In the Indian context jatropha plantations could be used to energy and do not have too many effects on the environment. Bio fuels are a great method of energy production and farmers and scientists should try and use better methods so as to reduce global warming.
Though Bio fuels are the best answer to the energy crisis that India is facing, the right methods need to be employed to have the best effects else like in other countries if the wrong fertilizers are used, bio fuels could have unintended harmful consequences. Bio fuels should hence use land and energy efficiently and hence can be the answer to the energy crisis that India faces currently.

Mumbai Rains: Wake up BMC..!!!

Rains in MumbaiYes it’s raining….and everyone is enjoying that. It’s the blessing of rain God who came down for the rescue of Mumbaikars from the sweating summer. But since every coin has two faces, so when it comes for Mumbai rains , there are lots of problem.Trains, traffics, low-lying areas, schools and colleges suffer and more than that people suffer. Though civic officials have always claimed to clean the sewer and drainage systems before the arrival of monsoons but as soon as it rains, much to the dismay of officials and citizens, our roads are full of muck, which makes life miserable for few months. Even a crystal ball would fail to answer the all-important question – whether the suburbs are ready to face the monsoon showers. I reckon it’s always been the spirit of Mumbaites that they carry on with their daily lives during monsoons. Recently, a close friend of mine jokingly said that he should seriously consider taking swimming lessons before it starts raining and make himself well equipped and prepared for the onslaught. But jokes apart, I don’t know why the same story repeats every year. Mumbai is considered one of the major cities in India. If it’s a case of unconditional heavy rains, then we can consider but when we are aware what worse can happen then why BMC is not taking appropriate steps to curb the problem of drainage system, potholes etc. And often we say it is spirit of Mumbaikars, but we don’t think why the spirit of Mumbaikars are being put at stake all time. The reason behind these failures may be many factors such as babus sitting in parliament, no new innovations, same old methods of water harvesting etc. Or otherwise we need to find a amusing solution of giving vacation to schools and colleges in rainy season. Why we should suffer if we are paying adequate taxes and following government imposed laws. We say India is developing country and of course we are proud of that, but looking at the present scenario , we need some drastic step to fix this problem. I don’t want to get back to 26/7, but BMC have already got lessons and by now they should have come up with improved drainage system. Please wake up BMC…!!!!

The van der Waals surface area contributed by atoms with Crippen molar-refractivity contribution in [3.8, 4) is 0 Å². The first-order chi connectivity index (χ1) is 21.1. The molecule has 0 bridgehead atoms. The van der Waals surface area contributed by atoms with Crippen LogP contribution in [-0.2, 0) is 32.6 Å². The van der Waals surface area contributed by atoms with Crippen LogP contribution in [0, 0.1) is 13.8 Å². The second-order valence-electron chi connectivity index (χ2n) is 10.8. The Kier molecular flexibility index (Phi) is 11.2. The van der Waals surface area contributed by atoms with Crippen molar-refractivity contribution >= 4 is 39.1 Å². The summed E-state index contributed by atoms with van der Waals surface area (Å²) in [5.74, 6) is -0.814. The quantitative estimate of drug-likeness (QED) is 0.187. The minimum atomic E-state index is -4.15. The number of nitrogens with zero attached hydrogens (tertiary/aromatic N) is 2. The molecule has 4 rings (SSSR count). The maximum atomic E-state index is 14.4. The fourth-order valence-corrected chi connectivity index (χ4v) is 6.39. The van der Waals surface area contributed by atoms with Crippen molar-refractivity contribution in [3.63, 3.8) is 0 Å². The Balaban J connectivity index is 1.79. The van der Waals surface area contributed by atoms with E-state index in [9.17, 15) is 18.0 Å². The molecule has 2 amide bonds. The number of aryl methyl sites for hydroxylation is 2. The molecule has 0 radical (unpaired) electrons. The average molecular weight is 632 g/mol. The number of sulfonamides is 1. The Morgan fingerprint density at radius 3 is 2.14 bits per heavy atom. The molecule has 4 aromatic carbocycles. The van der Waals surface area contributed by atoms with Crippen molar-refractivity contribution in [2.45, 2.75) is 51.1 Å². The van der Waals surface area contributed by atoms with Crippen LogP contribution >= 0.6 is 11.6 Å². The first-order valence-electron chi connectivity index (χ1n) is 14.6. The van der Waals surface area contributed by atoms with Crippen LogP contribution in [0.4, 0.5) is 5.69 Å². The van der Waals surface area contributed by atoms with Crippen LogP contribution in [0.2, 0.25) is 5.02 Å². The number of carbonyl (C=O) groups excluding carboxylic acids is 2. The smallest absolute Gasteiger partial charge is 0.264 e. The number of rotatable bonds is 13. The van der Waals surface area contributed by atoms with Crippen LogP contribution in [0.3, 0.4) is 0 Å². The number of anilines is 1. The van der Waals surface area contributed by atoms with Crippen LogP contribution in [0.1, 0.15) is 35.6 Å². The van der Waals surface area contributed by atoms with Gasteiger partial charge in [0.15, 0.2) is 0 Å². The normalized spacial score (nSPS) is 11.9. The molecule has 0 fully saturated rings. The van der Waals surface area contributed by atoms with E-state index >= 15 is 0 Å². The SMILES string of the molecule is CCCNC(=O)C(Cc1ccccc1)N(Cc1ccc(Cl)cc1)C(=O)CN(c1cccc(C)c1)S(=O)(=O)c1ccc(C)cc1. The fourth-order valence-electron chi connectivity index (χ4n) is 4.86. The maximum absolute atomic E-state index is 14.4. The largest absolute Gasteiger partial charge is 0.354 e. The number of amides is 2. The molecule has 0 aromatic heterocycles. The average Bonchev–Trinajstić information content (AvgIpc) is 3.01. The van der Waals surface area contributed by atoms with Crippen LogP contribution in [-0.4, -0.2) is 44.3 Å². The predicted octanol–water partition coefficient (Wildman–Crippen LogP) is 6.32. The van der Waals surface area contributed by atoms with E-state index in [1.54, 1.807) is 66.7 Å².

Rag pickers in modern day India

THE RAG pickers are as much a part of our society as we are. Just that they do not have the most respected or a dignified nine to five job. It’s a rag picker’s pride that he is not a beggar or a thief. You will find them almost every where scavenging the garbage cans and the garbage dumping grounds. No, it’s not food that they are after, though if they find a half eaten apple or two, it would well be a bonus for them. And it is not just rags that they are after. But they are on a constant look out for plastic, clothes, metal pieces, boxes and a host of other things that you and I throw away nonchalantly every day.

Most of these rag pickers are young children. As they have no source of income of their own and are often orphans or street dwellers, rag picking seems to be their favourite pastime and their main source of income as well. They scrounge around every day as soon as the waste gets deposited early in the morning at the main garbage centres. But it is not as simple as just finding the stuff and selling it to the ‘kabaadi walla’ shops. The garbage picking industry has a hierarchal format with there being several middlemen who make the most of these innocent children, much like the organised retail industry.

Rag PickersIn the capital Delhi itself, there are more than one lakh rag pickers with most of them being young children. Young children for whom education has been promised from time to time, but this promise is never kept. Forget education, these children have to work incessantly in the most harshest of environments and yet find it difficult to make ends meet. The rag picker earns at an average about Rs 10-50 a day. And it is because of several middlemen that they lose out big time.

The government has tried to do a lot for the young children. The Sarva Shiksha Abhiyan, the free mid-day meal programme and many other initiatives. But how successful have they been. The metro cities have the largest number of rag pickers in the country. They are not people belonging to any specific caste but are there because they suffer from poverty and the options that may choose from in order to survive are either theft, begging or rag picking. But the begging industry is a much more organised one, not giving enough scope for survival.